Surprising Cuisine from Peru | Classic Journeys Blog
  • By: Classic Journeys

    2/11/2016

  • Picture a glistening tartar of fresh-caught red trout, resting on a yucca biscuit under a dollop of wasabi aioli dressed with beads of local caviar. Move over Machu Picchu and Andescuisine from Peru is the latest draw. The world’s top chefs like René Redzepi, Daniel Boulud and Eric Ripert are injecting Peruvian dishes into their menus. But how did a country that gave the world more than 3,000 varieties of potatoes earn a reputation for culinary finesse? It’s a rich and rapidly evolving cultural story and a truly delicious surprise.

    Download an itinerary to head south of the Equator so you can enjoy these palate-pleasing dishes!

    BEYOND QUINOA AND GUINEA PIG

    True, Peruvians gave the world quinoa … and chili peppers, corn and more. They still eat cuy, the less startling local term for guinea pig (which tastes — no surprise — like dark-meat chicken). But the menus vary from a homegrown, home-cooked meal on a hacienda in the Sacred Valley to fine dining experiences in Cusco.

    Hotel Monasterio
     

    REINTERPRETING FOOD CULTURE

    For half a millennium, Peru has been a melting pot of Spanish, Japanese and African immigrants, each having its own food culture. And, of course, there are the native Quechua food traditions. A lot of cultural tastes are baked into today’s menus. As in many countries, the youngest generation of chefs is updating and reinterpreting the classics.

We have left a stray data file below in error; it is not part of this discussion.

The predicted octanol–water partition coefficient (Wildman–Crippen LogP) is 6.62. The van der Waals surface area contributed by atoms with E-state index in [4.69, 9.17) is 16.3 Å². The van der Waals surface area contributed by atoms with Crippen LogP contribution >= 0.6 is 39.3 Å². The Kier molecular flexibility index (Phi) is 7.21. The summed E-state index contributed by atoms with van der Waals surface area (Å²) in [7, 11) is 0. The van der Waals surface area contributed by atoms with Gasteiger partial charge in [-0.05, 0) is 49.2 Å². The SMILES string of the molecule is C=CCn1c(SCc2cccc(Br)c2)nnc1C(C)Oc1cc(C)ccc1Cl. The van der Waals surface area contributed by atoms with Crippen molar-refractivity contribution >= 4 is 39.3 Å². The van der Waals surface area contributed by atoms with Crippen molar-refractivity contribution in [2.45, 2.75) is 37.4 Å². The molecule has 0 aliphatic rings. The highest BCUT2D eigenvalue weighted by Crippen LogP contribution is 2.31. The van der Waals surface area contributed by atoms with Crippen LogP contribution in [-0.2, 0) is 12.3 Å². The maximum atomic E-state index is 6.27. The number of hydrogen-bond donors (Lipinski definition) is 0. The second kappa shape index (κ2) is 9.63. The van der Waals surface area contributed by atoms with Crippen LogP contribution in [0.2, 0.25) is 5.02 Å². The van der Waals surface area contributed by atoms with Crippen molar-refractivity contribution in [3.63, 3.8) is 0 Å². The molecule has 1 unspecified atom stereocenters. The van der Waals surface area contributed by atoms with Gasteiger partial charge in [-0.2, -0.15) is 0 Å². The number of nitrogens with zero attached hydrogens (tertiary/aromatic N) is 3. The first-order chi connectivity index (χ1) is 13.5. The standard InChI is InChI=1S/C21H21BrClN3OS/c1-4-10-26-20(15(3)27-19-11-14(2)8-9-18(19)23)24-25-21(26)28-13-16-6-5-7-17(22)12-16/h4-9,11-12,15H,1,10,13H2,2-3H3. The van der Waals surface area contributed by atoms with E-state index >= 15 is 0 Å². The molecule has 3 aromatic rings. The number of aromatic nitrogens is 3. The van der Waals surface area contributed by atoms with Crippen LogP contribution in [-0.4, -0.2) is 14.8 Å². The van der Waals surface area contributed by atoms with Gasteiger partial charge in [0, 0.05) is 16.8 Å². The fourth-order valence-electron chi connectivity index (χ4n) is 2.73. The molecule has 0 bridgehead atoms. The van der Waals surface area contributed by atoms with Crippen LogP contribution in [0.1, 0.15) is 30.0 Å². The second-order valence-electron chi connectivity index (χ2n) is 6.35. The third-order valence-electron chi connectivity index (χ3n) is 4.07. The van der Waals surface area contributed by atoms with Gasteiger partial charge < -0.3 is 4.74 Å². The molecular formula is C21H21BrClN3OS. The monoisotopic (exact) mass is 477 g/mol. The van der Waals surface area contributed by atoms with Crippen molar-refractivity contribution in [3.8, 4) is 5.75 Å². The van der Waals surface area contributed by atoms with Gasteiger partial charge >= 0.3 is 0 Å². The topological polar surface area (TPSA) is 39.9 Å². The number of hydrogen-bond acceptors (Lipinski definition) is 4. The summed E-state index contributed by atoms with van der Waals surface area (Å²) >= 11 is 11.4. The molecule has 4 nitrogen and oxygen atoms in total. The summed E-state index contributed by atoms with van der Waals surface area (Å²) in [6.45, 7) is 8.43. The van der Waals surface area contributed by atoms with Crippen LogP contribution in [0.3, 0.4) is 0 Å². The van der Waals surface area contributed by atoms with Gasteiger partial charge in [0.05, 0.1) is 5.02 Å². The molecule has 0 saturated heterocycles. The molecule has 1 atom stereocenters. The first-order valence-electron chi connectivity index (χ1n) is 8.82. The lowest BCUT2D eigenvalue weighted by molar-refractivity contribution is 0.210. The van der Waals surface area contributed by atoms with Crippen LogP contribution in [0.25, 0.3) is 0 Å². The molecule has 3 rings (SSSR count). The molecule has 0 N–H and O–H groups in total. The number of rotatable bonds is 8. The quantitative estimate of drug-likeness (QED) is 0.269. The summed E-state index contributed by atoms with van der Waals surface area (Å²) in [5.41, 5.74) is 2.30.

SPECIALTIES YOU’LL RECOGNIZE

    Ceviche tops the list. The luscious seafood dish is “cooked” by acidic lime juice, then given a tingly edge by aji pepper. The typical causa is a mashed potato terrine stuffed with chicken, egg, tuna or avocado. You may not recognize the format, but the ingredients are familiar — one reason that Peruvian food is a natural for young travelers.

    Causa

    A FANTASY FEAST

    Pisco Sour to start. Pumpkin cream soup with queso fresco and capers. Quinoa risotto with wild mushrooms. Alpaca tenderloin with kumquats and rocoto chili salsa. For dessert, the chocolatisimo including mousse, ice cream and a milkshake. The table overlooks the lush Urubamba River where all of the produce and herbs were grown. Perfection! This meal summarizes Peruvian food with generous servings of the ancient, the new and the irresistible.

     

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